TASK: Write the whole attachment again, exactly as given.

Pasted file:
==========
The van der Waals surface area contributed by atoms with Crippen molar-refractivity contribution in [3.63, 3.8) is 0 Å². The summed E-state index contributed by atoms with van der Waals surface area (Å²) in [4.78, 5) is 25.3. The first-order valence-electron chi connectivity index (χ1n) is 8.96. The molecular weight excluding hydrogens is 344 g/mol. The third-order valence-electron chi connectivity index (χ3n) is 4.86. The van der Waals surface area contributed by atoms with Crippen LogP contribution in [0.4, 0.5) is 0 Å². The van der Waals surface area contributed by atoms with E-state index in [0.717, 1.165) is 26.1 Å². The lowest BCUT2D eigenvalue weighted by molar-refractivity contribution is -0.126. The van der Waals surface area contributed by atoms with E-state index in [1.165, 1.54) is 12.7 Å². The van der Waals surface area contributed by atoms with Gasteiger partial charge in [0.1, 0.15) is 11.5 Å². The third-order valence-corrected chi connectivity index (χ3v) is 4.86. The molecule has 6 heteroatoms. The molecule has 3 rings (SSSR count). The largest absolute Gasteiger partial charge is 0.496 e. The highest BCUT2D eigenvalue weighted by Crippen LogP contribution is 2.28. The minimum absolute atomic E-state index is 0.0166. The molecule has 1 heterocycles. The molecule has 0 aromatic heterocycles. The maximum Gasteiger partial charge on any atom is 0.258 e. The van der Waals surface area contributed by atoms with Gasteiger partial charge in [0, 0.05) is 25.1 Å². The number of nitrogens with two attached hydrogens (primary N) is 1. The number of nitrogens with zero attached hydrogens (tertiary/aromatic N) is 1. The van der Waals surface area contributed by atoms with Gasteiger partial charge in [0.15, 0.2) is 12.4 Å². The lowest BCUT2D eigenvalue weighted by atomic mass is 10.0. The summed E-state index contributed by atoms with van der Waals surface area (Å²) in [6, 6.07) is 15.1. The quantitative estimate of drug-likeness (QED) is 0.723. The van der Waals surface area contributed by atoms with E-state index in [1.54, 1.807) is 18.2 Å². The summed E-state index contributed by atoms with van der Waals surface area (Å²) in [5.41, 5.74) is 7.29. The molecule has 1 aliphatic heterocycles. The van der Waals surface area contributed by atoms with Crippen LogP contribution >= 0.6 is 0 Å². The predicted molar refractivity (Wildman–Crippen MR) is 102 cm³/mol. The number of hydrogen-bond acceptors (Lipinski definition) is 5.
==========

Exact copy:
The van der Waals surface area contributed by atoms with Crippen molar-refractivity contribution in [3.63, 3.8) is 0 Å². The summed E-state index contributed by atoms with van der Waals surface area (Å²) in [4.78, 5) is 25.3. The first-order valence-electron chi connectivity index (χ1n) is 8.96. The molecular weight excluding hydrogens is 344 g/mol. The third-order valence-electron chi connectivity index (χ3n) is 4.86. The van der Waals surface area contributed by atoms with Crippen LogP contribution in [0.4, 0.5) is 0 Å². The van der Waals surface area contributed by atoms with E-state index in [0.717, 1.165) is 26.1 Å². The lowest BCUT2D eigenvalue weighted by molar-refractivity contribution is -0.126. The van der Waals surface area contributed by atoms with E-state index in [1.165, 1.54) is 12.7 Å². The van der Waals surface area contributed by atoms with Gasteiger partial charge in [0.1, 0.15) is 11.5 Å². The third-order valence-corrected chi connectivity index (χ3v) is 4.86. The molecule has 6 heteroatoms. The molecule has 3 rings (SSSR count). The largest absolute Gasteiger partial charge is 0.496 e. The highest BCUT2D eigenvalue weighted by Crippen LogP contribution is 2.28. The minimum absolute atomic E-state index is 0.0166. The molecule has 1 heterocycles. The molecule has 0 aromatic heterocycles. The maximum Gasteiger partial charge on any atom is 0.258 e. The van der Waals surface area contributed by atoms with Gasteiger partial charge in [0, 0.05) is 25.1 Å². The number of nitrogens with two attached hydrogens (primary N) is 1. The number of nitrogens with zero attached hydrogens (tertiary/aromatic N) is 1. The van der Waals surface area contributed by atoms with Gasteiger partial charge in [0.15, 0.2) is 12.4 Å². The lowest BCUT2D eigenvalue weighted by atomic mass is 10.0. The summed E-state index contributed by atoms with van der Waals surface area (Å²) in [6, 6.07) is 15.1. The quantitative estimate of drug-likeness (QED) is 0.723. The van der Waals surface area contributed by atoms with E-state index in [1.54, 1.807) is 18.2 Å². The summed E-state index contributed by atoms with van der Waals surface area (Å²) in [5.41, 5.74) is 7.29. The molecule has 1 aliphatic heterocycles. The van der Waals surface area contributed by atoms with Crippen LogP contribution >= 0.6 is 0 Å². The predicted molar refractivity (Wildman–Crippen MR) is 102 cm³/mol. The number of hydrogen-bond acceptors (Lipinski definition) is 5.